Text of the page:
The Jews annually remembered the night that God released them from the slavery of Egypt and spared their lives as the Angel of Death passed over the land. The Paschal lamb was drained of the last drop of its blood. With it, there were also bitter herbs, unleavened bread, wine and water.

The promise of the Jewish Pasch is completely fulfilled in Jesus, the Lamb of God, Who has released us from the bondage of sin with His Most Precious Blood. Like the Paschal Lamb, the Lamb of God gave His Life as a sacrifice, His Blood pouring and trickling from Him until He was drained of It. The last drops of His Most Precious Blood gushed forth with water when His Most Sacred Heart was pierced by a lance. How can we ever thank Him? How can we ever love Him enough?

The little lamb endures meekly. It never murmurs against its lot, or struggles against those who lead it here and there, unlike swine, who grunt and grumble at every attempt to control them. None was ever so submissive as the Lamb of God --- “Lo, I come to do Thy will, O my God.” Christ, Our Lord, was telling His Father: I am ready to do it – I long to do it! Can we echo those words?

The name by which St. John the Baptist first greeted Jesus was that of “Lamb of God.” From this we learn the prominent features of Our Lord’s character ---the gentleness, meekness, simplicity, and guilelessness of the Lamb. This is what made Him so attractive; His sweetness drew all to Him. Our Jesus is just the same now. In Heaven, He is still the Lamb: still gentle and loving as ever. With what confidence we ought to approach Him and tell Him of all our love, all our difficulties, and more.

All of the beautiful, winning gentleness and sweetness of the Lamb of God is not merely natural. It is the Divine Charity manifesting itself in the Sacred Humanity.

Jesus, the Son of God, the Son of Mary all of Mary’s children must excel in these virtues, since they are bound to be close imitators of Christ. God will give those virtues to us if we persevere in seeking them and practicing them. "Grace perfects nature;" God’s almighty Grace can make us gentle and meek.

The office of the Lamb of God – the work He was sent to do – was to “take away” the sins of the world. Meekness possesses a wonderful power – “the meek shall possess the land.” Meekness takes away sin. To bear reproaches meekly is one of the best means of expiating our own sins and those of others. Meekness wins for sinners the grace of repentance. Meekness obtains God’s peace for our souls.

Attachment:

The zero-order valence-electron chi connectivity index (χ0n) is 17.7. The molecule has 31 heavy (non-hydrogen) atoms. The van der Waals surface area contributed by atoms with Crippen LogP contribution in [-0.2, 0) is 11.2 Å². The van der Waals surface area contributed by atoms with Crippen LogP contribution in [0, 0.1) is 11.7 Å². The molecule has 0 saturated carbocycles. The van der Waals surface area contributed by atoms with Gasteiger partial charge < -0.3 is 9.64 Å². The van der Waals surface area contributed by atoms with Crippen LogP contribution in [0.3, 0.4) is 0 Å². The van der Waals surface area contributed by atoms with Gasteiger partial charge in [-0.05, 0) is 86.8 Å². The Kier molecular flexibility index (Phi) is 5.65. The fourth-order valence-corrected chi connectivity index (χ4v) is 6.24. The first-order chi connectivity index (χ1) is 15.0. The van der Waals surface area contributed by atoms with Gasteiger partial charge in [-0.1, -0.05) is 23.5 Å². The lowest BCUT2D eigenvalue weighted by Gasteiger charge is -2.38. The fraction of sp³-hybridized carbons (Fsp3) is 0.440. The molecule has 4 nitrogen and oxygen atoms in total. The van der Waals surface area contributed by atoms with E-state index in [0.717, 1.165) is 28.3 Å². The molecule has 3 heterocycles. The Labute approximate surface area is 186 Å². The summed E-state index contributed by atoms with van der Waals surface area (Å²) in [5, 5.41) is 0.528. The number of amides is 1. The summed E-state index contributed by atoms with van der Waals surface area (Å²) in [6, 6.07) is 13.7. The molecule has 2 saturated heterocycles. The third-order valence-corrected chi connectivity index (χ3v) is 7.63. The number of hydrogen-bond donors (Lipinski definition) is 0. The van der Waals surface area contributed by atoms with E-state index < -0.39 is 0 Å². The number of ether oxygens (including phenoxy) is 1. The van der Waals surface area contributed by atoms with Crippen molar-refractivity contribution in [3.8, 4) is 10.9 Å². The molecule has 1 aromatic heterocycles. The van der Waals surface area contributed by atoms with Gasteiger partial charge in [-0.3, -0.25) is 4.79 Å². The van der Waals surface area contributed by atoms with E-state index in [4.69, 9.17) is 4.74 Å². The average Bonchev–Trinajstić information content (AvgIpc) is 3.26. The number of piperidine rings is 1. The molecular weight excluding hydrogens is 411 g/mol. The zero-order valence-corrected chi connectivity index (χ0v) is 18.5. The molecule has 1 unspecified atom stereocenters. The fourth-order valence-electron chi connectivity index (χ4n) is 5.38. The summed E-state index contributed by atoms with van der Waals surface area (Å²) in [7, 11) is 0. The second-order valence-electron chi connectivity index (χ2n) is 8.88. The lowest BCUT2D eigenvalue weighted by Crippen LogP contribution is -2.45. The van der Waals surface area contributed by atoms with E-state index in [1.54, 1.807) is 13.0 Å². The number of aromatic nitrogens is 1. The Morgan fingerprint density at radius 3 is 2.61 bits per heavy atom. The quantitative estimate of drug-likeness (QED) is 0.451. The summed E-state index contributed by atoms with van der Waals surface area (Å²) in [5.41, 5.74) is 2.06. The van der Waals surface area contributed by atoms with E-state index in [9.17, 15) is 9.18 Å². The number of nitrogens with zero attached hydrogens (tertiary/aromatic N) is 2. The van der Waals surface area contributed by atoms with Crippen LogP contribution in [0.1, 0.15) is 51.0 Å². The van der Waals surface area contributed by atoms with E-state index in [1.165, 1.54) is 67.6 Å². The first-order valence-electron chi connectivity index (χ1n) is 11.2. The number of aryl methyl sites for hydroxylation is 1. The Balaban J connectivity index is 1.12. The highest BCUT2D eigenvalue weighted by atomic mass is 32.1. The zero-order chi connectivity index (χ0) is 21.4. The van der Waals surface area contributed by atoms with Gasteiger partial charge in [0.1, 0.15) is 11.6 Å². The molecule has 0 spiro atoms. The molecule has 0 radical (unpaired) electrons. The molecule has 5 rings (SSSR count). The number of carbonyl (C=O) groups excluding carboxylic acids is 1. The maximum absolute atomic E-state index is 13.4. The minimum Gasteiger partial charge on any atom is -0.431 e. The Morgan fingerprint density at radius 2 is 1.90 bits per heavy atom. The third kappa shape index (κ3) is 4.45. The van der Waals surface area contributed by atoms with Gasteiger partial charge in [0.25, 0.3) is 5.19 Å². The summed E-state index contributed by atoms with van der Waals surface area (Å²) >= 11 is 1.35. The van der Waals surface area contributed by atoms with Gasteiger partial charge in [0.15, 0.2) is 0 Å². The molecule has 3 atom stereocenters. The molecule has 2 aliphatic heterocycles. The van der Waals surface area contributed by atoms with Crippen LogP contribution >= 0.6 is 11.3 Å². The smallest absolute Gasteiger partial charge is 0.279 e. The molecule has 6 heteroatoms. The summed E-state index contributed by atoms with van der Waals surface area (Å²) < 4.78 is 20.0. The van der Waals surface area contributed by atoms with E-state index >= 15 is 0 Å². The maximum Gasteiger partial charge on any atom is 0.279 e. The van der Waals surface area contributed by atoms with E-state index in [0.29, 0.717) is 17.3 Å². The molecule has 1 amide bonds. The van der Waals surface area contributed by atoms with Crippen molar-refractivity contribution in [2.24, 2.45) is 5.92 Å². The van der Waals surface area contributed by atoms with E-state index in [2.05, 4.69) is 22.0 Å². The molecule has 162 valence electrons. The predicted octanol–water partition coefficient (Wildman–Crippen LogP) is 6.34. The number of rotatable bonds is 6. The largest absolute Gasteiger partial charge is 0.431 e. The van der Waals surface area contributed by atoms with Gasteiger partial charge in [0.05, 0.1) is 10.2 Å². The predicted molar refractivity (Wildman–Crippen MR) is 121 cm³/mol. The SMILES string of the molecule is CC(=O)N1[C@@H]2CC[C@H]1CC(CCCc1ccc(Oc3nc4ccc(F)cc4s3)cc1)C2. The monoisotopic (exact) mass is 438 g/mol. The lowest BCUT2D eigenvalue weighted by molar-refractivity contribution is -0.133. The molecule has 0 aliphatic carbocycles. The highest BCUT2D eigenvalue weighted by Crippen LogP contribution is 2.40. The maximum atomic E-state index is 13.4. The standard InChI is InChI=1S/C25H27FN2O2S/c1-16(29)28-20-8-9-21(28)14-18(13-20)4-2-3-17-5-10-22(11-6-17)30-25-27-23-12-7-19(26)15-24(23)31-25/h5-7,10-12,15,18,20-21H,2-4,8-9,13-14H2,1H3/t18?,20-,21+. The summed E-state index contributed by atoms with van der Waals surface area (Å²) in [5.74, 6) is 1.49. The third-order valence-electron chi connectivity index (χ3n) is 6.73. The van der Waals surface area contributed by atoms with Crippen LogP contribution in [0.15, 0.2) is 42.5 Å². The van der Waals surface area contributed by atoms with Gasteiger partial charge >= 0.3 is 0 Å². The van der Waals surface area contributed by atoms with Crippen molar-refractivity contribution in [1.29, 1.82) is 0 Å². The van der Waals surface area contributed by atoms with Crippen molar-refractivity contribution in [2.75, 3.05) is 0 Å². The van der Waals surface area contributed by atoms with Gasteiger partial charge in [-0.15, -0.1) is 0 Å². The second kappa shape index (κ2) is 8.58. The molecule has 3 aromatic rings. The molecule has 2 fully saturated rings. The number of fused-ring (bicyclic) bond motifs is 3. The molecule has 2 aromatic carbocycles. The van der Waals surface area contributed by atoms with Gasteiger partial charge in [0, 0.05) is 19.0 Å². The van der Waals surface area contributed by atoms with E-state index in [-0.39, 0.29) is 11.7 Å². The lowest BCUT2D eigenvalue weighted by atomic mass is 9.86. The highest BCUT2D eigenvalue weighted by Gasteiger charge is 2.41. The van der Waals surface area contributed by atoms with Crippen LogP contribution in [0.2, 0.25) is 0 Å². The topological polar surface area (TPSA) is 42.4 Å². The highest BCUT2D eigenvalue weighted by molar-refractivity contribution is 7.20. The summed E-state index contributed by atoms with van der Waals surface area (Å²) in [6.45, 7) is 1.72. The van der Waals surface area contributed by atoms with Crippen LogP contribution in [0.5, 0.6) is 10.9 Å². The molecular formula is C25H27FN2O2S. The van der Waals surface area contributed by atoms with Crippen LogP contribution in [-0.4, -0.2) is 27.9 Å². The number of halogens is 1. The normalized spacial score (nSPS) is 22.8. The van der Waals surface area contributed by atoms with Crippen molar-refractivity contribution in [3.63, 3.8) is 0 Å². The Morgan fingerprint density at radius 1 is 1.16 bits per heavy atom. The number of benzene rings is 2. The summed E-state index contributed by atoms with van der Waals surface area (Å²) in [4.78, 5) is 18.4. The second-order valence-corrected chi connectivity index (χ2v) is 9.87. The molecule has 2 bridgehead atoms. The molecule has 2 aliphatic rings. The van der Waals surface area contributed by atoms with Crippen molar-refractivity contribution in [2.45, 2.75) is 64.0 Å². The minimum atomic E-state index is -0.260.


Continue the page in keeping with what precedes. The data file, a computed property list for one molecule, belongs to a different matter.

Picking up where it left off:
When we contrast our hearts with the Sacred Heart of Jesus, the Lamb of God, do we find that we are trying to imitate Him to the best of our ability?

O Jesus, meek and humble of heart, make my heart like unto Thine!

Wednesday, March 27, 2013

Before the Passion: The Judas Factor

In the world you shall have distress, but have confidence; I have overcome the world.
~John 16:33

Before the Passion...

The Great Council of the Sanhedrin had decided to arrest Jesus. In regard to the time, it was probably on Wednesday that the council assembled. It may have been “at the hour when Our Lord assured His disciples that He would be crucified, on the Feast of the Pasch: ‘You know that after two days shall be the Pasch, and the Son of Man shall be delivered up to be crucified.’

“The meeting place of the Council was not, it would appear, the assembly room in the Temple, but the palace of Caiphas the High Priest, because the decision was kept secret, and all care was taken to avoid attracting attention.”

“Nevertheless, the Sanhedrin seemed to have been represented in every essential point, for the three classes – chief priests, ancients, and scribes – of which it was composed, are mentioned. It was, therefore, an official session. The subject of the deliberations was no longer whether or not to put Jesus to death – that had been decided upon long ago, but the manner in which is was to be accomplished - whether openly by force, or secretly by crafty surprise. The occurrences of the last few days, the complete defeats by which Our Lord has put His enemies to shame, His increasing influence – all of this urged them to sudden action.”

“As we know, their decision was that the arrest was to be secretly, by craft.” Their plan was to surprise and take Our Lord, but when and how they could best do it was their dilemma.

They had decided that Jesus’ execution was not to take place on the feast day, but after the Pasch was over. “This was because they feared the people. At the Paschal season, there were multitudes of people in Jerusalem, and the crowds were much inclined to disturbances and tumult. Our Lord had many adherents among them, especially among the excitable Galileans.”

So the Sanhedrin feared only resistance and risk, especially if the Romans would be forced to interfere. “For this reason, the arrest must be made whenever it could be done best, but secretly, and the sentence was not to be passed until after the feast days, when the people had dispersed. Such was the decision of the Council – and such their dispositions for the great feast. They feared – not God, but the people.”

And then, suddenly, a boon - Judas, apostle of Jesus Christ - went to Our Lord’s enemies.

“What will you give me, and I will deliver Him unto you?” What a terrible question Judas asked of the Sanhedrin! “To put Jesus into competition with Self! Judas had entertained the thought of the betrayal of Our Lord for a long time. No one suddenly falls away from faithfulness to Jesus – “it is neglect in little things which gradually leads to a serious fall.”